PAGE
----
But is this the life we were created for?  Somehow I have a hard time believing that it is.  I need to be in touch with the world, to know the streets of the city because I have felt them pounding beneath my feet, to know that it is summer, fall, winter, or spring because I have seen it and felt it on my skin.

In short, I run to feel human.  I run to be human.

Thomas Merton echoes more or less the same sentiment in the quote which I am about to share with you.  This quote is taken from Seasons of Celebration.

Merton laments the rise of a technology-based society, and its potential to cut us off from the rhythms of the natural world, of day and night and of the seasons.  He laments the fact that modern life is no longer aware of these seasonal cycles and patterns but is instead “a linear flight into nothingness”.  In order to progress in our spiritual development, the first thing that must happen is that we must recover our connection with the world through our connection with the cycles and patterns of nature.  In short, “before we can become gods we must first be men.”

The modern pagan, the child of technology or the “mass man,” does not even enjoy the anguish of dualism or the comfort of myth. His anxieties are no longer born of eternal aspiration, though they are certainly rooted in a consciousness of death. “Mass man” is something more than fallen. He lives not only below the level of grace, but below the level of nature—below his own humanity. No longer in contact with the created world or with himself, out of touch with the reality of nature, he lives in the world of collective obsessions, the world of systems and fictions with which modern man has surrounded himself. In such a world, man’s life is no longer even a seasonal cycle. It’s a linear flight into nothingness, a flight from reality and from God, without purpose and without objective, except to keep moving, to keep from having to face reality….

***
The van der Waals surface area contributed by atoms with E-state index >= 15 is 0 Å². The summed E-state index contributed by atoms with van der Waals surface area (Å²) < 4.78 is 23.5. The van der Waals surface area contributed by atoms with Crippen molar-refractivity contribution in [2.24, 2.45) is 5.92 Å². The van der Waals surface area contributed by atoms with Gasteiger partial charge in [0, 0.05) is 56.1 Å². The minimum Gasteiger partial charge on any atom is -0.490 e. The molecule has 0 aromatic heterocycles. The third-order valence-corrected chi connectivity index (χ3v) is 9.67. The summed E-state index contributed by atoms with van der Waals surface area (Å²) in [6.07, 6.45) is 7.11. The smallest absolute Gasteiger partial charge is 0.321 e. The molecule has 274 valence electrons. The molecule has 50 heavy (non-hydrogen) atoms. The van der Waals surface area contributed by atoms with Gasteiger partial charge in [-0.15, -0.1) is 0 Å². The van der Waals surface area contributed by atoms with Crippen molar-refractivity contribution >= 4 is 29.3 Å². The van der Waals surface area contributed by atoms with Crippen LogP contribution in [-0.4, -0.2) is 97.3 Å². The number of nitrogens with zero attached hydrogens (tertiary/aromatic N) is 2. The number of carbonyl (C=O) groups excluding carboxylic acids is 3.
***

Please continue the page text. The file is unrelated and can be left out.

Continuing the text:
To live in Christ we must first break away from this linear flight into nothingness and recover the rhythm and order of man’s real nature. Before we can become gods we must first be men. For man in Christ, the cycle of the seasons is something entirely new. It has become a cycle of salvation. The year is not just another year, it is the year of the Lord—a year in which the passage of time itself brings us not only the natural renewal of spring and the fruitfulness of an earthly summer, but also the spiritual and interior fruitfulness of grace. The life of the flesh which ebbs and flows like the seasons and tends always to its last decline is elevated and supplanted by a life of the spirit which knows no decrease, which always grows in those who live with Christ in the liturgical year. “For though the outward man is corrupted, yet the inward man is renewed day by day. . . . For we know if our earthly house of this habitation be dissolved that we have a building of God, a house not made with hands, eternal in heaven.” (II Cor. 4:16; 5:1)